A more obvious connection to computer ownership is education level: As one rises so does the other. According to the 1989 census data, two percent of adults with zero to eight years of education had access to a computer at home. Six and a half percent of those with one to three years of high school education had access, 13 percent of those with four years of high school had access, 23.4 percent of those with one to three years of college had access and 33.7 percent of those with four or more years of college education had access to a computer at home (1991, 14).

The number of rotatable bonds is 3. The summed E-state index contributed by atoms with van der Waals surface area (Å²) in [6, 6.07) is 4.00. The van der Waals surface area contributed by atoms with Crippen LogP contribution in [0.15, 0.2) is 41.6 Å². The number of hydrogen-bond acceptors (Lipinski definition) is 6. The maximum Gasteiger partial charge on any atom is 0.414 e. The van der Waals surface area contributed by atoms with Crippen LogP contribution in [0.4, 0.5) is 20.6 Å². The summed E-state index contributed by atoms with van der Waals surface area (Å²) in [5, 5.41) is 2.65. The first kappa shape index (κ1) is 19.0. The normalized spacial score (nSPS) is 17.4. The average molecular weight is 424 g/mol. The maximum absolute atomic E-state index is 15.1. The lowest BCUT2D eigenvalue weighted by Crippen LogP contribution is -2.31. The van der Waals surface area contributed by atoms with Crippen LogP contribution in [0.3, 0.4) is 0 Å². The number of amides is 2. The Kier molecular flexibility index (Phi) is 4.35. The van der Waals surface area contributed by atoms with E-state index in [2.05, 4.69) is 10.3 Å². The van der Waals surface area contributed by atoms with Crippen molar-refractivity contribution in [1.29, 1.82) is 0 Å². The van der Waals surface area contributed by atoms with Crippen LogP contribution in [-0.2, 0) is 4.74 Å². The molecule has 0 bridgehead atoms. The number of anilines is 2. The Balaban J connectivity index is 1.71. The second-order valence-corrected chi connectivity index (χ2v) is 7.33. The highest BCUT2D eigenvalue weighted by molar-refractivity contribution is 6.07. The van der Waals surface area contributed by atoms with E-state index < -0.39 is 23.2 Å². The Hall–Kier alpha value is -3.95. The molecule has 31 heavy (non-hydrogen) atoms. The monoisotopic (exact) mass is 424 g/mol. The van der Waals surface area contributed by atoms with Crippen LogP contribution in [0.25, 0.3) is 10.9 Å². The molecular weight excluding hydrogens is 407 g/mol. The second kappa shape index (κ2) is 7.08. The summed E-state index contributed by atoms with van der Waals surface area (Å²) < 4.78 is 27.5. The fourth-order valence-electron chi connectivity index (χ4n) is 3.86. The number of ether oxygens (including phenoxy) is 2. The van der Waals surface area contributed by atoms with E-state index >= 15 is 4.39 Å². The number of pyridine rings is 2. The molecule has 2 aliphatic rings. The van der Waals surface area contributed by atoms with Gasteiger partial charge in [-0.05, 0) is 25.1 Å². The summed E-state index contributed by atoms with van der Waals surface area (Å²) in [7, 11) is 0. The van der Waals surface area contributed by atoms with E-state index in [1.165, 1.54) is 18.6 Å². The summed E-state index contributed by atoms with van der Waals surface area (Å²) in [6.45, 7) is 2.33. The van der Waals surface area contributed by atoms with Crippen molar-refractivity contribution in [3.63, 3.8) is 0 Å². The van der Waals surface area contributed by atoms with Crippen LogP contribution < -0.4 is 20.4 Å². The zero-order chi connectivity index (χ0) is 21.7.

The SPA study confirms that not much has changed. Sixty percent of computer owners in 1994 had attended or graduated from college, up from 51 percent in 1993. By comparison, 21 percent of the overall population attended or graduated from college. Only two percent of those who had not completed high school owned a computer (SPA Completes 1994, 17). The World Wide Web Survey actually shows a tapering off of use as education increases, with 18 percent of Web users reporting "some" college education and 33 percent reporting a college degree. The number drops to 23 percent for users reporting a post-graduate degree (Pitkow and Recker 1994). Again, access to the Web appears to be closely tied to the university sector, with the amount of Web users mirroring the population of undergraduate and graduate students.
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